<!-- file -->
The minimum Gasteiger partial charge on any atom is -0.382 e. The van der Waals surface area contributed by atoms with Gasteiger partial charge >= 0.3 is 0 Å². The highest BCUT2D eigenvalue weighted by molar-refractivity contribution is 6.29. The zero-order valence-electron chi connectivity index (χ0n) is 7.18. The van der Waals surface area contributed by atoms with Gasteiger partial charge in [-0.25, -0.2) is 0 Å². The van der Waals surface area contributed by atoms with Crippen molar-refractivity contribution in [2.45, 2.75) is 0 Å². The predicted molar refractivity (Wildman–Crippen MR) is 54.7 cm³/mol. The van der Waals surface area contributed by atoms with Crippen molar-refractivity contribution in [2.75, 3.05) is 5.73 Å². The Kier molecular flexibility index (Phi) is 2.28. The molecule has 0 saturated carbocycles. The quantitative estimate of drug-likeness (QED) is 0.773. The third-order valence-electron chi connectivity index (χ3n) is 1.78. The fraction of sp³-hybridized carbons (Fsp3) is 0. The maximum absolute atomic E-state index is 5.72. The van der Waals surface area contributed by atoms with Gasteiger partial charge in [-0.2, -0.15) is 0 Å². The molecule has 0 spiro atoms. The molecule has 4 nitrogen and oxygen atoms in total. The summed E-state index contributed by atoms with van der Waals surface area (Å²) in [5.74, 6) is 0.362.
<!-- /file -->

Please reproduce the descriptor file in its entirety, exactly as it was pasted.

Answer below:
The minimum Gasteiger partial charge on any atom is -0.382 e. The van der Waals surface area contributed by atoms with Gasteiger partial charge >= 0.3 is 0 Å². The highest BCUT2D eigenvalue weighted by molar-refractivity contribution is 6.29. The zero-order valence-electron chi connectivity index (χ0n) is 7.18. The van der Waals surface area contributed by atoms with Gasteiger partial charge in [-0.25, -0.2) is 0 Å². The van der Waals surface area contributed by atoms with Crippen molar-refractivity contribution in [2.45, 2.75) is 0 Å². The predicted molar refractivity (Wildman–Crippen MR) is 54.7 cm³/mol. The van der Waals surface area contributed by atoms with Crippen molar-refractivity contribution in [2.75, 3.05) is 5.73 Å². The Kier molecular flexibility index (Phi) is 2.28. The molecule has 0 saturated carbocycles. The quantitative estimate of drug-likeness (QED) is 0.773. The third-order valence-electron chi connectivity index (χ3n) is 1.78. The fraction of sp³-hybridized carbons (Fsp3) is 0. The maximum absolute atomic E-state index is 5.72. The van der Waals surface area contributed by atoms with Gasteiger partial charge in [-0.2, -0.15) is 0 Å². The molecule has 0 spiro atoms. The molecule has 4 nitrogen and oxygen atoms in total. The summed E-state index contributed by atoms with van der Waals surface area (Å²) in [5.74, 6) is 0.362.